Unlike oil, there are no takeaway pipelines from the basin slated to start up in 2020, Ferguson said. “This means that the natural gas pipelines in the Permian, which are already becoming constrained again, are set to be completely full sometime in the next few months. If you are wondering what happens to Permian prices when that happens, you need to look no further than last year.”
The Permian’s liquids-focused economics upended the West Texas natural gas market in 2019, sending spot prices to previously unheard-of lows. As pipelines filled up, producers found themselves paying to offload their associated volumes. Waha dropped to as low as negative $9/MMBtu last April during a sustained stretch of negative average prices at the hub.
“We have maintained a view for some time...that Waha is headed for the same price levels experienced last year,” Ferguson said. “The exact timing is always difficult to nail down, but our current models say that prices near zero, and negative on some days, are likely to reappear on a more consistent basis sometime in the spring.”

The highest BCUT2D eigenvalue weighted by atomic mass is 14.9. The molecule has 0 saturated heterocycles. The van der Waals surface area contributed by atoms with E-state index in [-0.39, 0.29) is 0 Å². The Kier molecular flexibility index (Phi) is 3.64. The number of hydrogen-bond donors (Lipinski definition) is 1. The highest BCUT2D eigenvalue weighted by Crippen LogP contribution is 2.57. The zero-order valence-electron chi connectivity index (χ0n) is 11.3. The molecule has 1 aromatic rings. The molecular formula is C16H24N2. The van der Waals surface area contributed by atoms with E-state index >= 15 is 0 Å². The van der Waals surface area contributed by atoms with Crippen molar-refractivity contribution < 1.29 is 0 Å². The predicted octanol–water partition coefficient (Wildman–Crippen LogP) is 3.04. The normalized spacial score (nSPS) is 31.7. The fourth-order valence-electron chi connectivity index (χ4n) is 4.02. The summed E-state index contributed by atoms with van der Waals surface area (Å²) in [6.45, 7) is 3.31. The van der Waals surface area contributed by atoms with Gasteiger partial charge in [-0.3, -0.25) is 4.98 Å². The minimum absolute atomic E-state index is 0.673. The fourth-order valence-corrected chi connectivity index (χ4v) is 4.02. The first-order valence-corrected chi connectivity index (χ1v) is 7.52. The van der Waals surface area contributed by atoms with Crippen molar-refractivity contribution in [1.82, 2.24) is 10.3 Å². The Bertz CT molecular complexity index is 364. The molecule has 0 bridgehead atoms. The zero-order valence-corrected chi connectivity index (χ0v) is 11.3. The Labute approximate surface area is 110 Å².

Exports to Mexico could relieve some pressure for Permian natural gas, as the final part of the Wahalajara system, the 0.9 Bcf/d Villa de Reyes-Aguascalientes-Guadalajara pipeline being developed by Mexican company Fermaca, should be online by the end of March, according to NGI’s Mexico GPI. When this happens, the system would be complete and allow gas from the Permian to reach Guadalajara, Mexico’s second largest city.
Meanwhile, the outlook for crude prices in 2020 remains far from settled, with markets greeted in the new year by a major escalation in Middle East tensions in the aftermath of the U.S. strike that killed Iranian military leader Qasem Soleimani.
“A wild card that could further impact natural gas production is the potential for major disruptions to global oil supply,” according to EBW analysts. “...If a major disruption occurs, it could prompt producers with hybrid wells to step up drilling, adding to downward pressure on natural gas even if oil prices rise.”
Another question remains: even under favorable crude economics, how will Permian producers market their associated gas if takeaway remains capped and regional natural gas prices go negative again?
Permian producers have already been leaning on flaring to relieve some of the pressure from constrained natural gas pipeline takeaway out of the region. Raymond James & Associates Inc. analysts led by Pavel Molchanov recently estimated that over the past several years 4% of the world’s gas volumes have been flared annually. Of the estimated 14.3 Bcf/d flared globally in 2019, the United States accounted for about 1.6 Bcf/d.